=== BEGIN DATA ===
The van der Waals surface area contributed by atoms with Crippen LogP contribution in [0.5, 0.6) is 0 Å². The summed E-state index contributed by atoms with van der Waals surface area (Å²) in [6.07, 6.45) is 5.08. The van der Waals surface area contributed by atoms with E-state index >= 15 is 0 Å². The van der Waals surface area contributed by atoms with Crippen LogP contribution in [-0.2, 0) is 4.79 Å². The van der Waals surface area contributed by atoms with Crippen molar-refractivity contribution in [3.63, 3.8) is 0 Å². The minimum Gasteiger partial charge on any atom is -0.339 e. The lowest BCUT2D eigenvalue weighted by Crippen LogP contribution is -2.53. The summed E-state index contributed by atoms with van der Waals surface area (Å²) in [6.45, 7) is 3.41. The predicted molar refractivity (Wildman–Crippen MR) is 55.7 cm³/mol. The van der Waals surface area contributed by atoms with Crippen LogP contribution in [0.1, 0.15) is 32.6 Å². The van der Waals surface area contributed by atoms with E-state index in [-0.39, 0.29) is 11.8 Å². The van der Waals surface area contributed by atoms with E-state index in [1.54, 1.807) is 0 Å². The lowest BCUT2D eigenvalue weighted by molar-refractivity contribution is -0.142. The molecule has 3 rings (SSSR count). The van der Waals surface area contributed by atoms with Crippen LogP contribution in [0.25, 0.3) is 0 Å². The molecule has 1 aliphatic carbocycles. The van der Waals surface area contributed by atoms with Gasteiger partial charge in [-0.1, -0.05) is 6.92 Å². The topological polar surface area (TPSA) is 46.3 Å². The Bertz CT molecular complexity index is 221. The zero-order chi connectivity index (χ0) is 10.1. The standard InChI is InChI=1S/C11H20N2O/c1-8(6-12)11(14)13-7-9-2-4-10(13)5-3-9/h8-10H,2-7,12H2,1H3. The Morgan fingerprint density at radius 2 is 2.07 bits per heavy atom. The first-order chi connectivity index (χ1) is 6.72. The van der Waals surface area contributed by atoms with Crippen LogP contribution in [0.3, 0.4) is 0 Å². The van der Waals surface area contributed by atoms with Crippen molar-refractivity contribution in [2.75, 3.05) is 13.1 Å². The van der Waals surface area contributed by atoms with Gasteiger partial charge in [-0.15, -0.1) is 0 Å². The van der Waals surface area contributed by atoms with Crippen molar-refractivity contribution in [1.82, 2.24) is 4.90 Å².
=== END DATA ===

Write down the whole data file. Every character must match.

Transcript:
The van der Waals surface area contributed by atoms with Crippen LogP contribution in [0.5, 0.6) is 0 Å². The summed E-state index contributed by atoms with van der Waals surface area (Å²) in [6.07, 6.45) is 5.08. The van der Waals surface area contributed by atoms with E-state index >= 15 is 0 Å². The van der Waals surface area contributed by atoms with Crippen LogP contribution in [-0.2, 0) is 4.79 Å². The van der Waals surface area contributed by atoms with Crippen molar-refractivity contribution in [3.63, 3.8) is 0 Å². The minimum Gasteiger partial charge on any atom is -0.339 e. The lowest BCUT2D eigenvalue weighted by Crippen LogP contribution is -2.53. The summed E-state index contributed by atoms with van der Waals surface area (Å²) in [6.45, 7) is 3.41. The predicted molar refractivity (Wildman–Crippen MR) is 55.7 cm³/mol. The van der Waals surface area contributed by atoms with Crippen LogP contribution in [0.1, 0.15) is 32.6 Å². The van der Waals surface area contributed by atoms with E-state index in [-0.39, 0.29) is 11.8 Å². The van der Waals surface area contributed by atoms with E-state index in [1.54, 1.807) is 0 Å². The lowest BCUT2D eigenvalue weighted by molar-refractivity contribution is -0.142. The molecule has 3 rings (SSSR count). The van der Waals surface area contributed by atoms with Crippen LogP contribution in [0.25, 0.3) is 0 Å². The molecule has 1 aliphatic carbocycles. The van der Waals surface area contributed by atoms with Gasteiger partial charge in [-0.1, -0.05) is 6.92 Å². The topological polar surface area (TPSA) is 46.3 Å². The Bertz CT molecular complexity index is 221. The zero-order chi connectivity index (χ0) is 10.1. The standard InChI is InChI=1S/C11H20N2O/c1-8(6-12)11(14)13-7-9-2-4-10(13)5-3-9/h8-10H,2-7,12H2,1H3. The Morgan fingerprint density at radius 2 is 2.07 bits per heavy atom. The first-order chi connectivity index (χ1) is 6.72. The van der Waals surface area contributed by atoms with Crippen LogP contribution in [0.3, 0.4) is 0 Å². The van der Waals surface area contributed by atoms with Crippen molar-refractivity contribution in [2.75, 3.05) is 13.1 Å². The van der Waals surface area contributed by atoms with Gasteiger partial charge in [-0.15, -0.1) is 0 Å². The van der Waals surface area contributed by atoms with Crippen molar-refractivity contribution in [1.82, 2.24) is 4.90 Å².